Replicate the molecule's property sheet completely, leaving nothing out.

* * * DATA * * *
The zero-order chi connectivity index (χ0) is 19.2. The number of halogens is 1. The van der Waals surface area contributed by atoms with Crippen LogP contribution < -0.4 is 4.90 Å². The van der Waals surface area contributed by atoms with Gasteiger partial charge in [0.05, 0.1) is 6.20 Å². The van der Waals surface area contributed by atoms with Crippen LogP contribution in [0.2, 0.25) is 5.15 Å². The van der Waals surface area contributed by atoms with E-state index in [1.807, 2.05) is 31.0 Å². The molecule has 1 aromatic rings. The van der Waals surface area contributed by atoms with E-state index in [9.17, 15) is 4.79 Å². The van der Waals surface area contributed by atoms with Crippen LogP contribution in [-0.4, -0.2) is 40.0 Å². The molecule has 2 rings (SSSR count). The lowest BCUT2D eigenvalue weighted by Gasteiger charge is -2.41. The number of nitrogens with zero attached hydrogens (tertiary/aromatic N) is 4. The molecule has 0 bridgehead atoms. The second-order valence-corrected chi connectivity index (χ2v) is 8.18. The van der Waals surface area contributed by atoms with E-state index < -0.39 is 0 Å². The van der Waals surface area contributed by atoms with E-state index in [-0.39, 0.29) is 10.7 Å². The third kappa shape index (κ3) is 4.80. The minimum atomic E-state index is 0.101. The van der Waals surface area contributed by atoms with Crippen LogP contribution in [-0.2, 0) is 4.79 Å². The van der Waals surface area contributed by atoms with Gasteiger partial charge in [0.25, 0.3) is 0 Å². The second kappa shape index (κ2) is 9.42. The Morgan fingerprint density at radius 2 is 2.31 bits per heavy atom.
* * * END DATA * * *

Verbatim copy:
The zero-order chi connectivity index (χ0) is 19.2. The number of halogens is 1. The van der Waals surface area contributed by atoms with Crippen LogP contribution < -0.4 is 4.90 Å². The van der Waals surface area contributed by atoms with Gasteiger partial charge in [0.05, 0.1) is 6.20 Å². The van der Waals surface area contributed by atoms with Crippen LogP contribution in [0.2, 0.25) is 5.15 Å². The van der Waals surface area contributed by atoms with E-state index in [1.807, 2.05) is 31.0 Å². The molecule has 1 aromatic rings. The van der Waals surface area contributed by atoms with E-state index in [9.17, 15) is 4.79 Å². The van der Waals surface area contributed by atoms with Crippen LogP contribution in [-0.4, -0.2) is 40.0 Å². The molecule has 2 rings (SSSR count). The lowest BCUT2D eigenvalue weighted by Gasteiger charge is -2.41. The number of nitrogens with zero attached hydrogens (tertiary/aromatic N) is 4. The molecule has 0 bridgehead atoms. The second-order valence-corrected chi connectivity index (χ2v) is 8.18. The van der Waals surface area contributed by atoms with E-state index < -0.39 is 0 Å². The van der Waals surface area contributed by atoms with E-state index in [-0.39, 0.29) is 10.7 Å². The third kappa shape index (κ3) is 4.80. The minimum atomic E-state index is 0.101. The van der Waals surface area contributed by atoms with Crippen LogP contribution in [-0.2, 0) is 4.79 Å². The van der Waals surface area contributed by atoms with Gasteiger partial charge in [0.25, 0.3) is 0 Å². The second kappa shape index (κ2) is 9.42. The Morgan fingerprint density at radius 2 is 2.31 bits per heavy atom.